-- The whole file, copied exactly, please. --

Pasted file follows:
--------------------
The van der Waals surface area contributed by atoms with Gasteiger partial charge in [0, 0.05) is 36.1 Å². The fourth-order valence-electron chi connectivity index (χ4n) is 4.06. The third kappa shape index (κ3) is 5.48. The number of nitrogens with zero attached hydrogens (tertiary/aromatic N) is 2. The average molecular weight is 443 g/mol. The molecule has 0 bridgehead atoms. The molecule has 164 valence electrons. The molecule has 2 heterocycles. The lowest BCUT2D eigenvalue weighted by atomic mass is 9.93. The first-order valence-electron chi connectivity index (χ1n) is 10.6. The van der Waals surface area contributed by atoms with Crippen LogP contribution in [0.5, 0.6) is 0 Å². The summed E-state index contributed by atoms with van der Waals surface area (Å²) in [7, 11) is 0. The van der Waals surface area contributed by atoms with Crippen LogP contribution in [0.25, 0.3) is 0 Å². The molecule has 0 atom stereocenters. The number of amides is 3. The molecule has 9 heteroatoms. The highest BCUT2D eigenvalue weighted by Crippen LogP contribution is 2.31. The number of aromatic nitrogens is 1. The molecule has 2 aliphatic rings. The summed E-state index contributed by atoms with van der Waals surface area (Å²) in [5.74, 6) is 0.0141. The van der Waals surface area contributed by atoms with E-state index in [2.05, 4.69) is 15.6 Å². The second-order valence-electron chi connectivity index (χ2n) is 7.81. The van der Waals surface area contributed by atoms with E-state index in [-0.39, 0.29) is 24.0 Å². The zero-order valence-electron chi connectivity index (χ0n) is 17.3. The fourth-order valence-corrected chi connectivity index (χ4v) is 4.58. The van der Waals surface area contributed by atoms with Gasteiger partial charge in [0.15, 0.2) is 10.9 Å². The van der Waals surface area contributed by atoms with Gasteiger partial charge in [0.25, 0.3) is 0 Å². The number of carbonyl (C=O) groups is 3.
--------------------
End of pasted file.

The van der Waals surface area contributed by atoms with Gasteiger partial charge in [0, 0.05) is 36.1 Å². The fourth-order valence-electron chi connectivity index (χ4n) is 4.06. The third kappa shape index (κ3) is 5.48. The number of nitrogens with zero attached hydrogens (tertiary/aromatic N) is 2. The average molecular weight is 443 g/mol. The molecule has 0 bridgehead atoms. The molecule has 164 valence electrons. The molecule has 2 heterocycles. The lowest BCUT2D eigenvalue weighted by atomic mass is 9.93. The first-order valence-electron chi connectivity index (χ1n) is 10.6. The van der Waals surface area contributed by atoms with Crippen LogP contribution in [0.5, 0.6) is 0 Å². The summed E-state index contributed by atoms with van der Waals surface area (Å²) in [7, 11) is 0. The van der Waals surface area contributed by atoms with Crippen LogP contribution in [0.25, 0.3) is 0 Å². The molecule has 0 atom stereocenters. The number of amides is 3. The molecule has 9 heteroatoms. The highest BCUT2D eigenvalue weighted by Crippen LogP contribution is 2.31. The number of aromatic nitrogens is 1. The molecule has 2 aliphatic rings. The summed E-state index contributed by atoms with van der Waals surface area (Å²) in [5.74, 6) is 0.0141. The van der Waals surface area contributed by atoms with E-state index in [2.05, 4.69) is 15.6 Å². The second-order valence-electron chi connectivity index (χ2n) is 7.81. The van der Waals surface area contributed by atoms with E-state index in [-0.39, 0.29) is 24.0 Å². The zero-order valence-electron chi connectivity index (χ0n) is 17.3. The fourth-order valence-corrected chi connectivity index (χ4v) is 4.58. The van der Waals surface area contributed by atoms with Gasteiger partial charge in [0.15, 0.2) is 10.9 Å². The van der Waals surface area contributed by atoms with Gasteiger partial charge in [0.25, 0.3) is 0 Å². The number of carbonyl (C=O) groups is 3.